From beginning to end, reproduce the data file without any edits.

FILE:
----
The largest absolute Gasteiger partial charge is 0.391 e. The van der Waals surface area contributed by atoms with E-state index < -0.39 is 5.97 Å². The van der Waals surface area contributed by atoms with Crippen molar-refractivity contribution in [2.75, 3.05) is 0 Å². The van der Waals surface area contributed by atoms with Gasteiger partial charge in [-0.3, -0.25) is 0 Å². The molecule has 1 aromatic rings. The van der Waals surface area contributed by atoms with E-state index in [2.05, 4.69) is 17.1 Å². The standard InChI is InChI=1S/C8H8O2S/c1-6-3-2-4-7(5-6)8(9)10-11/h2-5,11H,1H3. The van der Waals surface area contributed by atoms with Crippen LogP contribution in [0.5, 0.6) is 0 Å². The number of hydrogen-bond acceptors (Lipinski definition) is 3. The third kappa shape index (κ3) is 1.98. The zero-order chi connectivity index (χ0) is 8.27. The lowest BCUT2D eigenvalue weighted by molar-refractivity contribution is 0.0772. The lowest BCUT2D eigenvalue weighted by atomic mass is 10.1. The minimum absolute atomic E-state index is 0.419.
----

The largest absolute Gasteiger partial charge is 0.391 e. The van der Waals surface area contributed by atoms with E-state index < -0.39 is 5.97 Å². The van der Waals surface area contributed by atoms with Crippen molar-refractivity contribution in [2.75, 3.05) is 0 Å². The van der Waals surface area contributed by atoms with Gasteiger partial charge in [-0.3, -0.25) is 0 Å². The molecule has 1 aromatic rings. The van der Waals surface area contributed by atoms with E-state index in [2.05, 4.69) is 17.1 Å². The standard InChI is InChI=1S/C8H8O2S/c1-6-3-2-4-7(5-6)8(9)10-11/h2-5,11H,1H3. The van der Waals surface area contributed by atoms with Crippen LogP contribution in [0.5, 0.6) is 0 Å². The number of hydrogen-bond acceptors (Lipinski definition) is 3. The third kappa shape index (κ3) is 1.98. The zero-order chi connectivity index (χ0) is 8.27. The lowest BCUT2D eigenvalue weighted by molar-refractivity contribution is 0.0772. The lowest BCUT2D eigenvalue weighted by atomic mass is 10.1. The minimum absolute atomic E-state index is 0.419.